My earliest extant piece of writing was an illustrated book that went by the title The Haunted Skeleton and while five-year-old me never finished the thing he did go to the trouble to write a back cover blurb for it. The young critic's summation simply ran thus: “Is it good? Yes it is.”
I largely abstained from criticism for the next several decades but studied and often tried my hand at every art form within reach. At some point I found myself writing about stuff. This isn't the only way of extending your own thinking on a subject—there's a place for live conversation and opposed argument and sheer wordless immersion—but for a certain type of personality there's a particular reward that comes from talking to yourself on the page.
I quickly discovered that while all of the artworks that had driven me to write still compelled my imagination, it was the writing itself that people were willing to allow me. I suppose I am absolutely the failed artist that critics are sometimes disdainfully characterised to be, but if you'd seen The Haunted Skeleton's drawings you would have encouraged me to stick with the words as well.
Also: I write for The Age, sometimes broadcast on RRR and have been known to do teachy things at tertiary and high school level.
Writing can be a way of realising the self, but why should anyone else care? No one's reading me because I'm me.
A critic is a haunting. We're there but we shouldn't be and that can result in humility or arrogance. I feel that mystery has more appeal than authority, though there's ample evidence against that position.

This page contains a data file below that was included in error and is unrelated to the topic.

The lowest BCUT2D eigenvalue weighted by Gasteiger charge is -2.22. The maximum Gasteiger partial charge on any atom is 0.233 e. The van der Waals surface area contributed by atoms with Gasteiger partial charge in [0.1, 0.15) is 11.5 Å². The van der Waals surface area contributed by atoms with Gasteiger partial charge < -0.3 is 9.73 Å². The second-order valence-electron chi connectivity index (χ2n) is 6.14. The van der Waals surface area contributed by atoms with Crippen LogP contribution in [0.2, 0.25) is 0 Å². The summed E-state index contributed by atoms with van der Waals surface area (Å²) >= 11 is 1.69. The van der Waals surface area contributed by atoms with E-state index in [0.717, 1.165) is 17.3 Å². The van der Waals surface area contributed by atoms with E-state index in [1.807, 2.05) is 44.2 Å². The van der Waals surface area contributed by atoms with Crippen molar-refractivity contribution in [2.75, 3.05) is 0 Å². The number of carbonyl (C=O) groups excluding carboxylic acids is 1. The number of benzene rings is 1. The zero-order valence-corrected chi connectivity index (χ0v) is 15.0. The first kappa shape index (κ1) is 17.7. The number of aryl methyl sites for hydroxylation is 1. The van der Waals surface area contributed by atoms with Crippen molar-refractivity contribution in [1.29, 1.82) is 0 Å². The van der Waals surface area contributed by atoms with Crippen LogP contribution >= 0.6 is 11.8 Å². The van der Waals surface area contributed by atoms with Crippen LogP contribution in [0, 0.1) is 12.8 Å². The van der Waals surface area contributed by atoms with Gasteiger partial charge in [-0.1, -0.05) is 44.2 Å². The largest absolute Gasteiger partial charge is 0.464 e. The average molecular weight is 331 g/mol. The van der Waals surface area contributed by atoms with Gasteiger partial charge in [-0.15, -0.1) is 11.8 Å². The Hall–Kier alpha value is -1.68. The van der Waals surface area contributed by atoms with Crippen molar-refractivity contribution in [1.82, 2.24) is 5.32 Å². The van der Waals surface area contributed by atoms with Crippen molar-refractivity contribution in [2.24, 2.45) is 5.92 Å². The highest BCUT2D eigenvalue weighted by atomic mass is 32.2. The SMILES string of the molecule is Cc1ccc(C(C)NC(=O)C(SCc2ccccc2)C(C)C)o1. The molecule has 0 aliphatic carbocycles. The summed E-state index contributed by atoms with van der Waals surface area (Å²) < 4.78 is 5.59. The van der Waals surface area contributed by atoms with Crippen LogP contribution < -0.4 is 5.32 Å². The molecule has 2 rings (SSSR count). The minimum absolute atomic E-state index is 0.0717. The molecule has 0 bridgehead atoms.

I don't think criticism necessarily equals a judgment of merit. Criticism that argues for a work's value or lack thereof is persuasive, rhetorical, prescriptive. That's not what draws a lot of people to art in the first place, unless they're looking to fill some void once occupied by religion or politics or a parent figure.
So while the five-year-old's question “is it good?” is one that has its function, the answer is inevitably the least interesting thing for a person to read. Writing that instead offers ways to reframe something, even those somethings we otherwise have good reasons to turn away from, gives you more to do with your time. I'd rather spend mine with some thoughtful words inspired by the dullest of experiences than merely nodding or shaking my head at some umpire's signal.
John Bailey: Katie Warner’s Dropped; The Rabble’s Frankenstein
RealTime issue #120 April-May 2014 p41
A reason to care for strangers
John Bailey: Bryony Kimmings, Melbourne International Comedy Festival, FOLA
RealTime issue #120 April-May 2014 p14
John Bailey: Melbourne International Arts Festival
RealTime issue #118 Dec-Jan 2013 p33
Strictly in the moment
John Bailey: Side Pony Productions; Grit Theatre
RealTime issue #117 Oct-Nov 2013 p27
Re-working & new expectations
John Bailey: NEON: The Rabble, The Hayloft Project
RealTime issue #116 Aug-Sept 2013 p41
RealTime issue #120 April-May 2014 pg. web
© John Bailey; for permission to reproduce apply to firstname.lastname@example.org